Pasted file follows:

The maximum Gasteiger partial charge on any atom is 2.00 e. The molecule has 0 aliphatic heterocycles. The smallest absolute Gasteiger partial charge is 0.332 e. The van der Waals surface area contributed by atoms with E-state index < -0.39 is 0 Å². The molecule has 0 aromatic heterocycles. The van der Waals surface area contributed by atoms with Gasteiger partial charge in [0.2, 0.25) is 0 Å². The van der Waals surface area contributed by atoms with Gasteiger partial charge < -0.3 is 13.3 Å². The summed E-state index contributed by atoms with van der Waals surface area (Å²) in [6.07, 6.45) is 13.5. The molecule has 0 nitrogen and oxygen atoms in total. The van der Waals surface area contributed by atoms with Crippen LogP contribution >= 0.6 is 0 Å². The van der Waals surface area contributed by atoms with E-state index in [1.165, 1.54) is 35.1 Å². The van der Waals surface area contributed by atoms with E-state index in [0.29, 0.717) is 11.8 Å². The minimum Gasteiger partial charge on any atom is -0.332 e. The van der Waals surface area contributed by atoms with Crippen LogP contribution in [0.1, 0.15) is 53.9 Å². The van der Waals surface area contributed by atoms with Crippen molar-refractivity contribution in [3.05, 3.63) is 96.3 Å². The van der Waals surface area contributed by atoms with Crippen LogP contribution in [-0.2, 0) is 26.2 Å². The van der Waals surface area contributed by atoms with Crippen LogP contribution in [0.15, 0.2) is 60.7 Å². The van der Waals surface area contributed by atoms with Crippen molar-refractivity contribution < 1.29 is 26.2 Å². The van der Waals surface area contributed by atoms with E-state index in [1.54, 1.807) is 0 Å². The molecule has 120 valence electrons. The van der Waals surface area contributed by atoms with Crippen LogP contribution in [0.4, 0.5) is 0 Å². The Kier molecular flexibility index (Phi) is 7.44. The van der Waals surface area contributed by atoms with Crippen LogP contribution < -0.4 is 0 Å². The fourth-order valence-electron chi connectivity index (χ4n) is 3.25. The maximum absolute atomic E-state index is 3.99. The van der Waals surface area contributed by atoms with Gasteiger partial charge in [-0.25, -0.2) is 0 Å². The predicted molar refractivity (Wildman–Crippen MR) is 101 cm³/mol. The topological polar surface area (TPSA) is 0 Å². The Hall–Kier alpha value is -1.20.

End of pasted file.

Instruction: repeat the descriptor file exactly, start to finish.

The maximum Gasteiger partial charge on any atom is 2.00 e. The molecule has 0 aliphatic heterocycles. The smallest absolute Gasteiger partial charge is 0.332 e. The van der Waals surface area contributed by atoms with E-state index < -0.39 is 0 Å². The molecule has 0 aromatic heterocycles. The van der Waals surface area contributed by atoms with Gasteiger partial charge in [0.2, 0.25) is 0 Å². The van der Waals surface area contributed by atoms with Gasteiger partial charge < -0.3 is 13.3 Å². The summed E-state index contributed by atoms with van der Waals surface area (Å²) in [6.07, 6.45) is 13.5. The molecule has 0 nitrogen and oxygen atoms in total. The van der Waals surface area contributed by atoms with Crippen LogP contribution >= 0.6 is 0 Å². The van der Waals surface area contributed by atoms with E-state index in [1.165, 1.54) is 35.1 Å². The van der Waals surface area contributed by atoms with E-state index in [0.29, 0.717) is 11.8 Å². The minimum Gasteiger partial charge on any atom is -0.332 e. The van der Waals surface area contributed by atoms with Crippen LogP contribution in [0.1, 0.15) is 53.9 Å². The van der Waals surface area contributed by atoms with Crippen molar-refractivity contribution in [3.05, 3.63) is 96.3 Å². The van der Waals surface area contributed by atoms with Crippen LogP contribution in [-0.2, 0) is 26.2 Å². The van der Waals surface area contributed by atoms with Crippen LogP contribution in [0.15, 0.2) is 60.7 Å². The van der Waals surface area contributed by atoms with Crippen molar-refractivity contribution < 1.29 is 26.2 Å². The van der Waals surface area contributed by atoms with E-state index in [1.54, 1.807) is 0 Å². The molecule has 120 valence electrons. The van der Waals surface area contributed by atoms with Crippen LogP contribution in [0.4, 0.5) is 0 Å². The Kier molecular flexibility index (Phi) is 7.44. The van der Waals surface area contributed by atoms with Crippen LogP contribution < -0.4 is 0 Å². The fourth-order valence-electron chi connectivity index (χ4n) is 3.25. The maximum absolute atomic E-state index is 3.99. The van der Waals surface area contributed by atoms with Gasteiger partial charge in [-0.25, -0.2) is 0 Å². The predicted molar refractivity (Wildman–Crippen MR) is 101 cm³/mol. The topological polar surface area (TPSA) is 0 Å². The Hall–Kier alpha value is -1.20.